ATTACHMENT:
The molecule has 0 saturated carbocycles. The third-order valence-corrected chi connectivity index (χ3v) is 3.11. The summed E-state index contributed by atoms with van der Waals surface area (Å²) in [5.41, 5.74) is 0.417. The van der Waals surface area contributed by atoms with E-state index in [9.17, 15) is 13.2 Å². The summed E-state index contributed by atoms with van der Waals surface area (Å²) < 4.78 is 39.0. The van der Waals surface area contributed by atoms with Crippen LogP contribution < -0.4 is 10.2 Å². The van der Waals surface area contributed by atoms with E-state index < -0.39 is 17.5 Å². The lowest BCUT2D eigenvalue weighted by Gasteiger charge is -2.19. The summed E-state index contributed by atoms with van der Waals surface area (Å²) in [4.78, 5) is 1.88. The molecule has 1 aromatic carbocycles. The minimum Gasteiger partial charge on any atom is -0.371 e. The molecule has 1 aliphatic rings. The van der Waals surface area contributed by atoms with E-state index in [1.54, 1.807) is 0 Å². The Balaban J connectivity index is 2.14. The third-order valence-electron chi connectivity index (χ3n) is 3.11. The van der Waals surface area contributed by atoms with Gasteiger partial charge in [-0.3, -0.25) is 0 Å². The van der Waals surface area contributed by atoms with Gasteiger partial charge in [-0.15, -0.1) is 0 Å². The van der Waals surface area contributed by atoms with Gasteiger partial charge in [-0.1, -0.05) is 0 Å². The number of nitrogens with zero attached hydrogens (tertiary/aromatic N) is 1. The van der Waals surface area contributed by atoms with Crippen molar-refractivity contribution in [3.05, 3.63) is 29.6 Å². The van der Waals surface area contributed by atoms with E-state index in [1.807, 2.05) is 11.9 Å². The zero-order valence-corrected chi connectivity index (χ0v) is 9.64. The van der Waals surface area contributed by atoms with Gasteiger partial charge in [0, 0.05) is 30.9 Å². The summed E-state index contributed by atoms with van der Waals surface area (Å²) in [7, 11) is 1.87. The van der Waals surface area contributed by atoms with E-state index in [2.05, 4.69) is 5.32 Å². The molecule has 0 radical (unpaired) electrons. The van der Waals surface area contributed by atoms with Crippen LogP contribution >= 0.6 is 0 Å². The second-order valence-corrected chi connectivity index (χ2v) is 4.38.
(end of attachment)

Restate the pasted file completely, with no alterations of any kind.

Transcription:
The molecule has 0 saturated carbocycles. The third-order valence-corrected chi connectivity index (χ3v) is 3.11. The summed E-state index contributed by atoms with van der Waals surface area (Å²) in [5.41, 5.74) is 0.417. The van der Waals surface area contributed by atoms with E-state index in [9.17, 15) is 13.2 Å². The summed E-state index contributed by atoms with van der Waals surface area (Å²) < 4.78 is 39.0. The van der Waals surface area contributed by atoms with Crippen LogP contribution < -0.4 is 10.2 Å². The van der Waals surface area contributed by atoms with E-state index < -0.39 is 17.5 Å². The lowest BCUT2D eigenvalue weighted by Gasteiger charge is -2.19. The summed E-state index contributed by atoms with van der Waals surface area (Å²) in [4.78, 5) is 1.88. The molecule has 1 aromatic carbocycles. The minimum Gasteiger partial charge on any atom is -0.371 e. The molecule has 1 aliphatic rings. The van der Waals surface area contributed by atoms with E-state index in [1.54, 1.807) is 0 Å². The Balaban J connectivity index is 2.14. The third-order valence-electron chi connectivity index (χ3n) is 3.11. The van der Waals surface area contributed by atoms with Gasteiger partial charge in [-0.3, -0.25) is 0 Å². The van der Waals surface area contributed by atoms with Gasteiger partial charge in [-0.15, -0.1) is 0 Å². The van der Waals surface area contributed by atoms with Gasteiger partial charge in [-0.1, -0.05) is 0 Å². The number of nitrogens with zero attached hydrogens (tertiary/aromatic N) is 1. The van der Waals surface area contributed by atoms with Crippen molar-refractivity contribution in [3.05, 3.63) is 29.6 Å². The van der Waals surface area contributed by atoms with E-state index in [1.807, 2.05) is 11.9 Å². The zero-order valence-corrected chi connectivity index (χ0v) is 9.64. The van der Waals surface area contributed by atoms with Gasteiger partial charge in [0, 0.05) is 30.9 Å². The summed E-state index contributed by atoms with van der Waals surface area (Å²) in [7, 11) is 1.87. The van der Waals surface area contributed by atoms with E-state index in [2.05, 4.69) is 5.32 Å². The molecule has 0 radical (unpaired) electrons. The van der Waals surface area contributed by atoms with Crippen LogP contribution >= 0.6 is 0 Å². The second-order valence-corrected chi connectivity index (χ2v) is 4.38.